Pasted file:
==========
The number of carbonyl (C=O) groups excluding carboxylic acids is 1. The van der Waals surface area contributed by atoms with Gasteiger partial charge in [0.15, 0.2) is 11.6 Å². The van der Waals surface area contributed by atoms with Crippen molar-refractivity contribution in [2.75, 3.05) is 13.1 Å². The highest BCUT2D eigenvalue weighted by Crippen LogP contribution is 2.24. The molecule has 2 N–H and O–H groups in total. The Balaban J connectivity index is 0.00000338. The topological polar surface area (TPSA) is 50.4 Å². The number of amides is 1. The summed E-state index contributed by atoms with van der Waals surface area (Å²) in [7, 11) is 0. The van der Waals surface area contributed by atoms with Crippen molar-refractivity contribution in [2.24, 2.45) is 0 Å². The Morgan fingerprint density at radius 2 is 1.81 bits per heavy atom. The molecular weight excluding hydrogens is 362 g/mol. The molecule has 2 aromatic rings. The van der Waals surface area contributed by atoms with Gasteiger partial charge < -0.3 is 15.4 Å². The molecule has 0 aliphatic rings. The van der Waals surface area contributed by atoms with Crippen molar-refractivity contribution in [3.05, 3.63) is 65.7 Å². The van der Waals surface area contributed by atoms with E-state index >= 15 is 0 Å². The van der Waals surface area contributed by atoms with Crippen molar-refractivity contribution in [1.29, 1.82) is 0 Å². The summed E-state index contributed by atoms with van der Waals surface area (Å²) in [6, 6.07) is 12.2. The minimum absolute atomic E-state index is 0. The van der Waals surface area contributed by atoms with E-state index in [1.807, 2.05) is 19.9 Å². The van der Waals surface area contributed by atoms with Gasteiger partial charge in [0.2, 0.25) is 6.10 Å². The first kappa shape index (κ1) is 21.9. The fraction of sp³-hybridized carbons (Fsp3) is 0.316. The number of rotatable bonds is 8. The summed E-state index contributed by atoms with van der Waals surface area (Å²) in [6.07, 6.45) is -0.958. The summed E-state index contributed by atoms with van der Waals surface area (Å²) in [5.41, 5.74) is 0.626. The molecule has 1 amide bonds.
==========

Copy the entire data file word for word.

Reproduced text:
The number of carbonyl (C=O) groups excluding carboxylic acids is 1. The van der Waals surface area contributed by atoms with Gasteiger partial charge in [0.15, 0.2) is 11.6 Å². The van der Waals surface area contributed by atoms with Crippen molar-refractivity contribution in [2.75, 3.05) is 13.1 Å². The highest BCUT2D eigenvalue weighted by Crippen LogP contribution is 2.24. The molecule has 2 N–H and O–H groups in total. The Balaban J connectivity index is 0.00000338. The topological polar surface area (TPSA) is 50.4 Å². The number of amides is 1. The summed E-state index contributed by atoms with van der Waals surface area (Å²) in [7, 11) is 0. The van der Waals surface area contributed by atoms with Crippen molar-refractivity contribution in [2.24, 2.45) is 0 Å². The Morgan fingerprint density at radius 2 is 1.81 bits per heavy atom. The molecular weight excluding hydrogens is 362 g/mol. The molecule has 2 aromatic rings. The van der Waals surface area contributed by atoms with Gasteiger partial charge < -0.3 is 15.4 Å². The molecule has 0 aliphatic rings. The van der Waals surface area contributed by atoms with Crippen molar-refractivity contribution in [3.05, 3.63) is 65.7 Å². The van der Waals surface area contributed by atoms with E-state index >= 15 is 0 Å². The van der Waals surface area contributed by atoms with Crippen molar-refractivity contribution in [1.29, 1.82) is 0 Å². The summed E-state index contributed by atoms with van der Waals surface area (Å²) in [6, 6.07) is 12.2. The minimum absolute atomic E-state index is 0. The van der Waals surface area contributed by atoms with E-state index in [1.807, 2.05) is 19.9 Å². The van der Waals surface area contributed by atoms with Gasteiger partial charge in [0.2, 0.25) is 6.10 Å². The first kappa shape index (κ1) is 21.9. The fraction of sp³-hybridized carbons (Fsp3) is 0.316. The number of rotatable bonds is 8. The summed E-state index contributed by atoms with van der Waals surface area (Å²) in [6.07, 6.45) is -0.958. The summed E-state index contributed by atoms with van der Waals surface area (Å²) in [5.41, 5.74) is 0.626. The molecule has 1 amide bonds.